Haidt’s Biased Survey Evidence on Libertarians (Updated)

In his book The Righteous Mind (review coming soon) and in a coauthored paper with Ravi Iyer and others, moral psychologist Jonathan Haidt claims that libertarians are essentially amoral(*): they care less about care, fairness, authority, loyalty, and sanctity than conservatives and liberals and care most of all about liberty. (I blogged the latter study here.)

But it turns out that one of the chief surveys on which most of this research rests looks geared toward generating biased outcomes for libertarians specifically. The “Moral Scenarios” survey asks respondents to judge the morality of certain actions, all of which involve the exchange of money. Here is one example:

A professional sports player has played for his hometown team for the past 10 years and has never played anywhere else. Recently, he was offered a lot of money to play for his hometown team’s rival in a different city. Losing their best player to a rival team would upset many people in his hometown. However, he decides to take the offer and play for the rival team.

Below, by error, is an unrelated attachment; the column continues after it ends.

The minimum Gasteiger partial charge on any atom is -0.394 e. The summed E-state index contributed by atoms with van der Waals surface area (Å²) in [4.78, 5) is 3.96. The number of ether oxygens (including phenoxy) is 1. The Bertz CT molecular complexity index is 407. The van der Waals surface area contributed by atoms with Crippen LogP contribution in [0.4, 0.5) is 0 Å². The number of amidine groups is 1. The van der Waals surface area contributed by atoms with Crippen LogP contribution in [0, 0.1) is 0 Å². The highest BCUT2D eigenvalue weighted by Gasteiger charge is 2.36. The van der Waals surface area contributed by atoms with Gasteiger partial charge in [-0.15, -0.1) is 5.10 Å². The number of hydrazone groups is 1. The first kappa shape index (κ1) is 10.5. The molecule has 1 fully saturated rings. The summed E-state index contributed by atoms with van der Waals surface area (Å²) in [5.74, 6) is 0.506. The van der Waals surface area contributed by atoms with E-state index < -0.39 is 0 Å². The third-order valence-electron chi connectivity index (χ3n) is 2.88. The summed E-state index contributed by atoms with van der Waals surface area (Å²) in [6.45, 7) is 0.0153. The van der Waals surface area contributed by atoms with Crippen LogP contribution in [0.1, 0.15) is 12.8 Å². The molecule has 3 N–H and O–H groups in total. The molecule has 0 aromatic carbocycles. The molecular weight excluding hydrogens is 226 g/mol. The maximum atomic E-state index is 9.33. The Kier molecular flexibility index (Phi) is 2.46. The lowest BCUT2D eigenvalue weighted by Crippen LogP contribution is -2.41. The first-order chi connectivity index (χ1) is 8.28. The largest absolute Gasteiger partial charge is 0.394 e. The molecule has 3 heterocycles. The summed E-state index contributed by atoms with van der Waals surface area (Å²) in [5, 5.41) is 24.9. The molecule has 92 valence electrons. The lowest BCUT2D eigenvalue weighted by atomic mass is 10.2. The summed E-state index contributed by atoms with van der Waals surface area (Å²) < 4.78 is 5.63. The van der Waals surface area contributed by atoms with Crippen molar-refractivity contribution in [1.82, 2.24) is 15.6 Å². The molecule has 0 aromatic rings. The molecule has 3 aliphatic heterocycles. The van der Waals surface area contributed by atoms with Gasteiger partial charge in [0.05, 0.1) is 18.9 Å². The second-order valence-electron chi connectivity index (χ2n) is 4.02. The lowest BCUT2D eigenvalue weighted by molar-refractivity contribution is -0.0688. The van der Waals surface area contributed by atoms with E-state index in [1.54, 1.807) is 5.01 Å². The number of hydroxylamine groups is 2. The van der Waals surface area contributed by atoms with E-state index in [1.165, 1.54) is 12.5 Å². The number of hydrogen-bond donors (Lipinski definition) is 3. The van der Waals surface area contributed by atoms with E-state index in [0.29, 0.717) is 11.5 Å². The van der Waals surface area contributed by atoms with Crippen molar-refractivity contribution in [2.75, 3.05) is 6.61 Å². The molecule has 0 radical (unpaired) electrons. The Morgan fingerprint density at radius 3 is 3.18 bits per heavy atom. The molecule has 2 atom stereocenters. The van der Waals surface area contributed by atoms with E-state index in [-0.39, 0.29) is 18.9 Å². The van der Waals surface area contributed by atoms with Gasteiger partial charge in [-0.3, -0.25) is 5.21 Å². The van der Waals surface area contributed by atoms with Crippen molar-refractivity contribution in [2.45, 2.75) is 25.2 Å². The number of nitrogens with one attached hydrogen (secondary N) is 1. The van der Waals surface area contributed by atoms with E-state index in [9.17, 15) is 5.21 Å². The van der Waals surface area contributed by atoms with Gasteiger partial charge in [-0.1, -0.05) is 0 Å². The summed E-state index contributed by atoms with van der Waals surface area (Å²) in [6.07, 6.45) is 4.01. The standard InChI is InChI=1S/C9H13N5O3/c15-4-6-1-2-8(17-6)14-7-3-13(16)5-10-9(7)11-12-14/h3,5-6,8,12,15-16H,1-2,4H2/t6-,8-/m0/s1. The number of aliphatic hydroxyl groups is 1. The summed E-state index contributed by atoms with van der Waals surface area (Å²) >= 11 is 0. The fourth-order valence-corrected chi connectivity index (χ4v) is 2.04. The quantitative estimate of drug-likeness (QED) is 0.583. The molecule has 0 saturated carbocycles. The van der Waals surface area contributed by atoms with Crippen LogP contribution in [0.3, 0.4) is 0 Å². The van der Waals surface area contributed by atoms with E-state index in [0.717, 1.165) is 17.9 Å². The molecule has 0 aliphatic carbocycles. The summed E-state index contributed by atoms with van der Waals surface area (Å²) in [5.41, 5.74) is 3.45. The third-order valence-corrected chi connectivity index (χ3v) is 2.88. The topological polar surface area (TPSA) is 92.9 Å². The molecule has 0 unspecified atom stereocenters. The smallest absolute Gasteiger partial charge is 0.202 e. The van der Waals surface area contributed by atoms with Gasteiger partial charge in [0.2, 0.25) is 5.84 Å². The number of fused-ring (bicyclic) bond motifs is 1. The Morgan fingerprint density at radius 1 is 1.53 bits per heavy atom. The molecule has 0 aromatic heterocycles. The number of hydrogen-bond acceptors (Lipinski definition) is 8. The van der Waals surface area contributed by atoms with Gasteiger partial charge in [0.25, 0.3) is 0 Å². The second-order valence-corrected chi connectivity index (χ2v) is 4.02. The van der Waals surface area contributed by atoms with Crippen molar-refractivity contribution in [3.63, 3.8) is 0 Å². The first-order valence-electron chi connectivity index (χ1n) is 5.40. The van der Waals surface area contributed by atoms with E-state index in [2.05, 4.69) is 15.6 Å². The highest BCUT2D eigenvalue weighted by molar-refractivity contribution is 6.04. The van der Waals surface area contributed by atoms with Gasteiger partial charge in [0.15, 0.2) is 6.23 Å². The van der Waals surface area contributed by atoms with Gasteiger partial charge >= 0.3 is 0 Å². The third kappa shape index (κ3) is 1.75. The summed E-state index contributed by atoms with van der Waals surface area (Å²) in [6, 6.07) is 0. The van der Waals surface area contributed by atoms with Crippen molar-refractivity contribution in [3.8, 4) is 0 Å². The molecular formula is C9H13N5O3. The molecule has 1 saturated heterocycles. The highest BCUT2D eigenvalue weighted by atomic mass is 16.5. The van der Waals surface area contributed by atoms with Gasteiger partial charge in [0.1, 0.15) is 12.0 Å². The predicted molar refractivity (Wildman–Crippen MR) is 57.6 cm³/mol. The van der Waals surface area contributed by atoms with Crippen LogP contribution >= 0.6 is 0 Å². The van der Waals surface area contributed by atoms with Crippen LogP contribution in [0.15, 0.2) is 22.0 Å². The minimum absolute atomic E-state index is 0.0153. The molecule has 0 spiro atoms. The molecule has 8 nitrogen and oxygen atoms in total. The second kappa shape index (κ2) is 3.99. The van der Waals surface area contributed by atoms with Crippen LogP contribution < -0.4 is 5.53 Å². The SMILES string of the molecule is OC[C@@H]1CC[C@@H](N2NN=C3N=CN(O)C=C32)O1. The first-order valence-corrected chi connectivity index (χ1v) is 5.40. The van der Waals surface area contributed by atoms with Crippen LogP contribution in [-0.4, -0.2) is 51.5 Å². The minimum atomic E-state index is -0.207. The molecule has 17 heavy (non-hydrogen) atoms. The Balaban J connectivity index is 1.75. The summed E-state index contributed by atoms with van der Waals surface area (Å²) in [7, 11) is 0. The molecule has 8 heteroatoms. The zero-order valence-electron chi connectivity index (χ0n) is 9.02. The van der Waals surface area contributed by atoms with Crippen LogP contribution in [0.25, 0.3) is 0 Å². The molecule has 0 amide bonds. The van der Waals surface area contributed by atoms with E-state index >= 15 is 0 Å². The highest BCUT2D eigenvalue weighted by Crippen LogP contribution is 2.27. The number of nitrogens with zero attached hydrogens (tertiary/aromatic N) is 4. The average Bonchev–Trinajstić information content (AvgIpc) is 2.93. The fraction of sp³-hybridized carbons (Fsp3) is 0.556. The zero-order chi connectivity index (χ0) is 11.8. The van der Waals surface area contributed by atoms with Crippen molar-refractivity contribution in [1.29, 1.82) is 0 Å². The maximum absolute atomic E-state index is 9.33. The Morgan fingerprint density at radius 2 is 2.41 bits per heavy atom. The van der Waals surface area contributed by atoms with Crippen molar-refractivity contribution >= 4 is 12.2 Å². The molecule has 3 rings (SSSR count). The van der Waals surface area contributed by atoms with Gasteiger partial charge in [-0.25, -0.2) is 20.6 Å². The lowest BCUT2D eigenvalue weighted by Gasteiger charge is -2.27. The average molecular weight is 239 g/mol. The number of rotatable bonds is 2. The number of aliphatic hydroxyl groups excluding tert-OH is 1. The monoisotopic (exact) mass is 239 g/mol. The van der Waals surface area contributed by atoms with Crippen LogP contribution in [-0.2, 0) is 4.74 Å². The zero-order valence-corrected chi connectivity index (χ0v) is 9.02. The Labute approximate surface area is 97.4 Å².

How morally offensive is this?
Not at all offensive Extremely offensive
How upsetting is this?
Not at all upsetting Extremely upsetting
How angry does this make you feel?
Not at all angry Extremely angry

You can give your reaction on a 1-7 scale.

Now, two things are peculiar about this survey. First, all the questions are about the exchange of money. Other questions are about the morality of a manufacturer’s making a less safe car to save money, auctioning off a place in the liver transplant queue, and so on. Thus, the questions seem almost calculated to elicit defensive responses from libertarians, who more than conservatives and liberals tend to be committed to the justice of market exchange. It’s therefore no surprise that libertarians are less likely to answer that these actions are “morally offensive” than are liberals and conservatives. If the survey consisted of moral dilemmas in which the pursuit of equality (sanctity) had perverse consequences, then liberals (conservatives) would likely be the defensive ones with lower average scores on “moral offensiveness.”